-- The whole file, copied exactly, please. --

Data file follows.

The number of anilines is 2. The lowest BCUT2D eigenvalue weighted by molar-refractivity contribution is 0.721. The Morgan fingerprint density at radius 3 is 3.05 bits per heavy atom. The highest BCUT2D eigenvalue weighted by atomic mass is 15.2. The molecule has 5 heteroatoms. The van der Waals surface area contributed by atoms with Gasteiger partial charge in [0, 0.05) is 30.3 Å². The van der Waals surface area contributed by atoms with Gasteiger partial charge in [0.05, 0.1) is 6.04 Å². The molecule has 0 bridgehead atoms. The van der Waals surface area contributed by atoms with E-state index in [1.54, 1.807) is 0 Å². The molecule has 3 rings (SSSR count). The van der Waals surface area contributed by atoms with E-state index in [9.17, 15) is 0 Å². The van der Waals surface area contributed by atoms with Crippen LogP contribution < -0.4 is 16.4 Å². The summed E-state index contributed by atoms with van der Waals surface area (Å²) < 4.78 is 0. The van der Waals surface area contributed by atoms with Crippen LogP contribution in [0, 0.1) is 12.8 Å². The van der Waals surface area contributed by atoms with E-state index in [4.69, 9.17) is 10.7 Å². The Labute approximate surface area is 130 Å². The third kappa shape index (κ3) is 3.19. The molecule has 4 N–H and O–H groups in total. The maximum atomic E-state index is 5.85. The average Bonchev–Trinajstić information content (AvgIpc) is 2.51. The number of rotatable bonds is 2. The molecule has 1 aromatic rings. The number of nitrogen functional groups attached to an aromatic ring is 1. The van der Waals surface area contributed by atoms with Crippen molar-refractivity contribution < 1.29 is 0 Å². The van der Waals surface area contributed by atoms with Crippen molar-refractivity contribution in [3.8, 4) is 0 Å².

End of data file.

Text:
The number of anilines is 2. The lowest BCUT2D eigenvalue weighted by molar-refractivity contribution is 0.721. The Morgan fingerprint density at radius 3 is 3.05 bits per heavy atom. The highest BCUT2D eigenvalue weighted by atomic mass is 15.2. The molecule has 5 heteroatoms. The van der Waals surface area contributed by atoms with Gasteiger partial charge in [0, 0.05) is 30.3 Å². The van der Waals surface area contributed by atoms with Gasteiger partial charge in [0.05, 0.1) is 6.04 Å². The molecule has 0 bridgehead atoms. The van der Waals surface area contributed by atoms with E-state index in [1.54, 1.807) is 0 Å². The molecule has 3 rings (SSSR count). The van der Waals surface area contributed by atoms with E-state index in [9.17, 15) is 0 Å². The van der Waals surface area contributed by atoms with Crippen LogP contribution < -0.4 is 16.4 Å². The summed E-state index contributed by atoms with van der Waals surface area (Å²) < 4.78 is 0. The van der Waals surface area contributed by atoms with Crippen LogP contribution in [0, 0.1) is 12.8 Å². The van der Waals surface area contributed by atoms with E-state index in [4.69, 9.17) is 10.7 Å². The Labute approximate surface area is 130 Å². The third kappa shape index (κ3) is 3.19. The molecule has 4 N–H and O–H groups in total. The maximum atomic E-state index is 5.85. The average Bonchev–Trinajstić information content (AvgIpc) is 2.51. The number of rotatable bonds is 2. The molecule has 1 aromatic rings. The number of nitrogen functional groups attached to an aromatic ring is 1. The van der Waals surface area contributed by atoms with Crippen molar-refractivity contribution < 1.29 is 0 Å². The van der Waals surface area contributed by atoms with Crippen molar-refractivity contribution in [3.8, 4) is 0 Å².